May 13 - East Ukraine independence vote draws international criticism over its credibilty. Paul Chapman reports.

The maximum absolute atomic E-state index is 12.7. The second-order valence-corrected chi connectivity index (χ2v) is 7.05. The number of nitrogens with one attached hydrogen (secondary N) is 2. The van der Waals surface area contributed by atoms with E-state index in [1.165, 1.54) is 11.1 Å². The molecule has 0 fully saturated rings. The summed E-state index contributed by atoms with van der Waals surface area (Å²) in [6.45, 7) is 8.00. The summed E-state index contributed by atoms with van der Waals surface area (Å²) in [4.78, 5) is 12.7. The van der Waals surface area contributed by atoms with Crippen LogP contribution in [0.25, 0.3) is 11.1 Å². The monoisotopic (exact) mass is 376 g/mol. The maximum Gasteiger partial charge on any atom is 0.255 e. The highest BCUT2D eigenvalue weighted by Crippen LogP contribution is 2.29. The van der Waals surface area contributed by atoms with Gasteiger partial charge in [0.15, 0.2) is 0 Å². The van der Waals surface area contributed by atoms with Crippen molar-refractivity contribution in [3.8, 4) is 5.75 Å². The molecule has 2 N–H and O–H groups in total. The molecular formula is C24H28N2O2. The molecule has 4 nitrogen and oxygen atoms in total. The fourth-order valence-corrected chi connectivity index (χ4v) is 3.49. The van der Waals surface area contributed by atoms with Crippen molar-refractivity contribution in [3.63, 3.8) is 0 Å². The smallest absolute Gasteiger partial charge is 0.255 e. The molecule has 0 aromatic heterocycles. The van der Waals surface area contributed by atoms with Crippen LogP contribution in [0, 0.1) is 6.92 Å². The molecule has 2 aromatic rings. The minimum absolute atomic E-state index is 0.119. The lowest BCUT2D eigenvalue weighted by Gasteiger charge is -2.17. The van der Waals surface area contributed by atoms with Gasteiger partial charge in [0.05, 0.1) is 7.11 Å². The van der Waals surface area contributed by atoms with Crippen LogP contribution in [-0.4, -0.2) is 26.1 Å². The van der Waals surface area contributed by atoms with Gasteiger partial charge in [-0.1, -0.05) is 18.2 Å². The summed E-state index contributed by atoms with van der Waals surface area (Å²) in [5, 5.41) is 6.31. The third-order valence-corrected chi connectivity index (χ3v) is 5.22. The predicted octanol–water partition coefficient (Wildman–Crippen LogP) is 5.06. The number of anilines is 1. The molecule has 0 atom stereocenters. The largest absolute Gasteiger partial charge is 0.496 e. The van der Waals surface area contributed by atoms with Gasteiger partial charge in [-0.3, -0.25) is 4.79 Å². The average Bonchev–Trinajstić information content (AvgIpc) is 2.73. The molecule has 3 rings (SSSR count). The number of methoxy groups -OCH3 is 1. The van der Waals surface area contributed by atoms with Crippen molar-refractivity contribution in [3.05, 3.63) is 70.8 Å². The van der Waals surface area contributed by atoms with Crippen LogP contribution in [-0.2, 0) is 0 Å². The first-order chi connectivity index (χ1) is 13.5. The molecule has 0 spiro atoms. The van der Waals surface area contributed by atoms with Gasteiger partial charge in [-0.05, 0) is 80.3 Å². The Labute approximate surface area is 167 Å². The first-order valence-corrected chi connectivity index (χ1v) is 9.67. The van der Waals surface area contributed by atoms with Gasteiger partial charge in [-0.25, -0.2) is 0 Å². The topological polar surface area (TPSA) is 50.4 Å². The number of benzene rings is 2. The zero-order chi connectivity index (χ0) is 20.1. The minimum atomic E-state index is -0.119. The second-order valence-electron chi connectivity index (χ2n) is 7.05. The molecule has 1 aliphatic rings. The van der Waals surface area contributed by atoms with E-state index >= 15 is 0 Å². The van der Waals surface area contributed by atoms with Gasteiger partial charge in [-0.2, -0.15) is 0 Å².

In the eastern Ukrainian city of Donetsk there's a celebratory mood among some a day after a referendum on self-rule. Pro-Moscow separatists are insisting what they call the People's Republic of Donetsk is now an independent state. That view isn't shared in Kiev or further afield. The U.S. says it doesn't recognise the referendum results. (SOUNDBITE)(English) WHITE HOUSE SPOKESMAN JAY CARNEY SAYING: "The so-called referendum to which you refer are illegal under Ukrainian law and a transparent attempt to create further division and disorder." The European Council's president echoed that sentiment. (SOUNDBITE) (English) PRESIDENT OF THE EUROPEAN COUNCIL, HERMAN VAN ROMPUY, SAYING: "We will not recognise the annexation of Crimea and Sevastopol likewise we do not recognise so-called referendum of yesterday." Britain's Foreign Secretary was scathing about the credibility of the poll. (SOUNDBITE) (English) BRITISH FOREIGN SECRETARY WILLIAM HAGUE SAYING: "I think the votes in the Eurovision song contest really were more credible and carried greater weight." The situation in eastern Ukraine is increasingly tense. These Ukrainian troops and National Guard members are controlling a checkpoint on the outskirts of Slaviansk. It's a rebel stronghold that's seen fierce fighting over the past few weeks. Ukrainian troops are accusing the separatists in Slaviansk of attacking them while using residential areas as shield, preventing return of fire.